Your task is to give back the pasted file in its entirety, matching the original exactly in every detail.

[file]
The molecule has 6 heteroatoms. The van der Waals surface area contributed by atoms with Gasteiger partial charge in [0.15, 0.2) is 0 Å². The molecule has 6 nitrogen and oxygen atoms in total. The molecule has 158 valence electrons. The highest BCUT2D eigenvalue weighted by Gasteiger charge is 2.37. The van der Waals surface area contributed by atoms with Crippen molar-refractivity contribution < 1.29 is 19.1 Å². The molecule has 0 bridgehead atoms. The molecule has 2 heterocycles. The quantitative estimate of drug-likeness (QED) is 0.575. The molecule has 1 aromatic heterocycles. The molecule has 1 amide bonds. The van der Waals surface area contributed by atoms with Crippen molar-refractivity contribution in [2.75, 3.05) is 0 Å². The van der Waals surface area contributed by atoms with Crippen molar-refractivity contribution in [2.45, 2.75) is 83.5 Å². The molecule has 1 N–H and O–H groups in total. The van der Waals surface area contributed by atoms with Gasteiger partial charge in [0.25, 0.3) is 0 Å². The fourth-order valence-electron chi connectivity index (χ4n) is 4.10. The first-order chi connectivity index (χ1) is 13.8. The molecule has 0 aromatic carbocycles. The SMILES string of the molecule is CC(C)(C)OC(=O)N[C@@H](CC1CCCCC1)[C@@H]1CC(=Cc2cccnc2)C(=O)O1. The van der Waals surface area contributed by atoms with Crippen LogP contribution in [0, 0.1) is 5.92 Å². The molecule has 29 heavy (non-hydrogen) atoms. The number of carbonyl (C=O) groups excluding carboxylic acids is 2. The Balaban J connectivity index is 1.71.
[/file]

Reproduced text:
The molecule has 6 heteroatoms. The van der Waals surface area contributed by atoms with Gasteiger partial charge in [0.15, 0.2) is 0 Å². The molecule has 6 nitrogen and oxygen atoms in total. The molecule has 158 valence electrons. The highest BCUT2D eigenvalue weighted by Gasteiger charge is 2.37. The van der Waals surface area contributed by atoms with Crippen molar-refractivity contribution < 1.29 is 19.1 Å². The molecule has 0 bridgehead atoms. The molecule has 2 heterocycles. The quantitative estimate of drug-likeness (QED) is 0.575. The molecule has 1 aromatic heterocycles. The molecule has 1 amide bonds. The van der Waals surface area contributed by atoms with Crippen molar-refractivity contribution in [2.75, 3.05) is 0 Å². The van der Waals surface area contributed by atoms with Crippen molar-refractivity contribution in [2.45, 2.75) is 83.5 Å². The molecule has 1 N–H and O–H groups in total. The van der Waals surface area contributed by atoms with Gasteiger partial charge in [0.25, 0.3) is 0 Å². The fourth-order valence-electron chi connectivity index (χ4n) is 4.10. The first-order chi connectivity index (χ1) is 13.8. The molecule has 0 aromatic carbocycles. The SMILES string of the molecule is CC(C)(C)OC(=O)N[C@@H](CC1CCCCC1)[C@@H]1CC(=Cc2cccnc2)C(=O)O1. The van der Waals surface area contributed by atoms with Crippen LogP contribution in [0, 0.1) is 5.92 Å². The molecule has 29 heavy (non-hydrogen) atoms. The number of carbonyl (C=O) groups excluding carboxylic acids is 2. The Balaban J connectivity index is 1.71.